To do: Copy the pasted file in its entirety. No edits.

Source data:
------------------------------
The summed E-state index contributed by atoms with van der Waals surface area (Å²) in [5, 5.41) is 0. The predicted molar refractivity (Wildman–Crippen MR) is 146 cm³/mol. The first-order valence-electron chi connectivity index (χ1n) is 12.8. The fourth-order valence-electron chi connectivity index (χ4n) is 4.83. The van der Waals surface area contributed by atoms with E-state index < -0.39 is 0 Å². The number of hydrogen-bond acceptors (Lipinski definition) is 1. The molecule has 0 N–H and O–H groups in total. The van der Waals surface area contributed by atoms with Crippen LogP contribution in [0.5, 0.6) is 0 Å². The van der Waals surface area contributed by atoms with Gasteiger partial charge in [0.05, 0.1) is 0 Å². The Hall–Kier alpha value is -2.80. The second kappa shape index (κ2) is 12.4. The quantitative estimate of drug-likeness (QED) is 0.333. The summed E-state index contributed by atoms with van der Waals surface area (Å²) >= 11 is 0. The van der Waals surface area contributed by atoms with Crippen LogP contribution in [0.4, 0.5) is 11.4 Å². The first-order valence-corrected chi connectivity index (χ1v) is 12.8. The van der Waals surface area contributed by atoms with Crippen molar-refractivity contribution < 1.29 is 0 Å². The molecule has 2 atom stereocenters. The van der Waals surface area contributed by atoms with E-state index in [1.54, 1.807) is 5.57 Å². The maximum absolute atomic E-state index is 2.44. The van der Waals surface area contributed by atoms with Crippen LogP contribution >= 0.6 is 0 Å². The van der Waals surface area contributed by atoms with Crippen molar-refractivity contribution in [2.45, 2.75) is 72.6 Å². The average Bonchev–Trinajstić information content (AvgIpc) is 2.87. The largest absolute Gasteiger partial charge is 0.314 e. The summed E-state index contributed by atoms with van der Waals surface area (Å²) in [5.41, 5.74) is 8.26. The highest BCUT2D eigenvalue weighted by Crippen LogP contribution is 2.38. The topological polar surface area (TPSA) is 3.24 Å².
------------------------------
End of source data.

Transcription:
The summed E-state index contributed by atoms with van der Waals surface area (Å²) in [5, 5.41) is 0. The predicted molar refractivity (Wildman–Crippen MR) is 146 cm³/mol. The first-order valence-electron chi connectivity index (χ1n) is 12.8. The fourth-order valence-electron chi connectivity index (χ4n) is 4.83. The van der Waals surface area contributed by atoms with E-state index < -0.39 is 0 Å². The number of hydrogen-bond acceptors (Lipinski definition) is 1. The molecule has 0 N–H and O–H groups in total. The van der Waals surface area contributed by atoms with Crippen LogP contribution in [0.5, 0.6) is 0 Å². The van der Waals surface area contributed by atoms with Gasteiger partial charge in [0.05, 0.1) is 0 Å². The Hall–Kier alpha value is -2.80. The second kappa shape index (κ2) is 12.4. The quantitative estimate of drug-likeness (QED) is 0.333. The summed E-state index contributed by atoms with van der Waals surface area (Å²) >= 11 is 0. The van der Waals surface area contributed by atoms with Crippen LogP contribution in [0.4, 0.5) is 11.4 Å². The first-order valence-corrected chi connectivity index (χ1v) is 12.8. The van der Waals surface area contributed by atoms with Crippen molar-refractivity contribution < 1.29 is 0 Å². The molecule has 2 atom stereocenters. The van der Waals surface area contributed by atoms with E-state index in [1.54, 1.807) is 5.57 Å². The maximum absolute atomic E-state index is 2.44. The van der Waals surface area contributed by atoms with Crippen LogP contribution >= 0.6 is 0 Å². The van der Waals surface area contributed by atoms with Crippen molar-refractivity contribution in [2.45, 2.75) is 72.6 Å². The average Bonchev–Trinajstić information content (AvgIpc) is 2.87. The largest absolute Gasteiger partial charge is 0.314 e. The summed E-state index contributed by atoms with van der Waals surface area (Å²) in [5.41, 5.74) is 8.26. The highest BCUT2D eigenvalue weighted by Crippen LogP contribution is 2.38. The topological polar surface area (TPSA) is 3.24 Å².